As you’re considering how to treat your uterine fibroids, you obviously want to know the details of all the different options: how to prepare, what to expect during the procedure, and how long the recovery will take.

With uterine fibroid embolization (UFE), it’s no different. You know the pros and cons, but you want to know more. Here are some questions you can ask your doctor.

1. How often is the procedure successful?

The particles used in UFE are inserted into the uterine artery, which supplies 99% of blood flow to the fibroids. When this blood supply is blocked, all of the fibroids are treated, meaning that the procedure will be successful.

Occasionally, the fibroid is getting enough blood from another source to stay alive. In a vast majority of cases, this will be identified and treated at the same time as the uterine artery, but if it is not identified, another procedure may be required.

The usual success rate is about 95-98% for good candidates of the procedure.

2. Are your patients happy with UFE?

The statistics show that around 90% of patients are satisfied at follow-up. Dr, Dan Levin, VIVA EVE interventional radiologist puts it this way:

“Yes, typically patients are very happy with the procedure because of the short time it takes for the procedure itself, the fast recovery time and how quickly they see results from the procedure.”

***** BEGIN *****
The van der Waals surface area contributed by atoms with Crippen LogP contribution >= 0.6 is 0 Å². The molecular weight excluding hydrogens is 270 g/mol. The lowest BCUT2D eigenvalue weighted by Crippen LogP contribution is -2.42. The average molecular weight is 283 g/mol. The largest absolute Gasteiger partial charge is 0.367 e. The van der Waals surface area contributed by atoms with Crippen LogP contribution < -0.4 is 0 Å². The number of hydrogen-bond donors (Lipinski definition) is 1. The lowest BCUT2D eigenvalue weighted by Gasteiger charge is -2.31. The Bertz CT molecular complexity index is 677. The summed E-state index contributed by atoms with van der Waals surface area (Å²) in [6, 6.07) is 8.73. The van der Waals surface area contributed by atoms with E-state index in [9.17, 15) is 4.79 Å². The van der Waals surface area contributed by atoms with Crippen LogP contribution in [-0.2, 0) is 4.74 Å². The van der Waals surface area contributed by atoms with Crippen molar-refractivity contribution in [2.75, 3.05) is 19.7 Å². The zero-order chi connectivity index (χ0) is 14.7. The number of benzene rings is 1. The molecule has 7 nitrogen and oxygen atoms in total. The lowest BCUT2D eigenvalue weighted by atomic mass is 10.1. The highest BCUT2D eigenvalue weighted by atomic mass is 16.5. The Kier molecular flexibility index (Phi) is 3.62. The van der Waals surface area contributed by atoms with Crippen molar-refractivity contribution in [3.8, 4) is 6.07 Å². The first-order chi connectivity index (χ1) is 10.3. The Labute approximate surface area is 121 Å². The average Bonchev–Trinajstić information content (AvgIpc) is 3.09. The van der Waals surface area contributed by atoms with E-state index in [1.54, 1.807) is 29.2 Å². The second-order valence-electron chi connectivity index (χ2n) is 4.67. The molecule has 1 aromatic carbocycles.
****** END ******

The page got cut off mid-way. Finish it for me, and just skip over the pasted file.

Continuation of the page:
3. How safe is the UFE Procedure?

With UFE, complications are very rare. As with any surgical procedure, infection is possible, but it happens with very few patients.

Other than infection, there is the risk of ovarian failure or premature menopause, which affect less than 2% of patients. This most ftrequently happens with the patients that were approaching menopause anyway.

4. How long does the UFE procedure and recovery take?

The entire UFE treatment procedure typically lasts less than one hour. The post-procedure care that you receive will be administered by skilled nurses and your Interventional Radiologist. You will need to rest in bed for 4-5 hours after the procedure, but you will be able to go home the same day. After the procedure, you may experience some discomfort, which is very similar to menstrual cramps. You and your doctor will determine what medications may be needed to keep you comfortable (in most cases over-the-counter pain medication is enough). Most women are able to return to light activity within a few days of the uterine fibroid embolization treatment and are usually back to work and normal activity on average, within a week.

5. Will my fibroids or symptoms come back?

Uterine fibroid embolization is a procedure used to block the blood flow to the fibroids, causing them to shrink. Therefore, it is unlikely that the fibroids will come back. There are years of data available on patients who were followed up after UFE. It is rare for completely treated fibroids to re-grow. However, since UFE preserves the uterus, your body may develop new fibroids.

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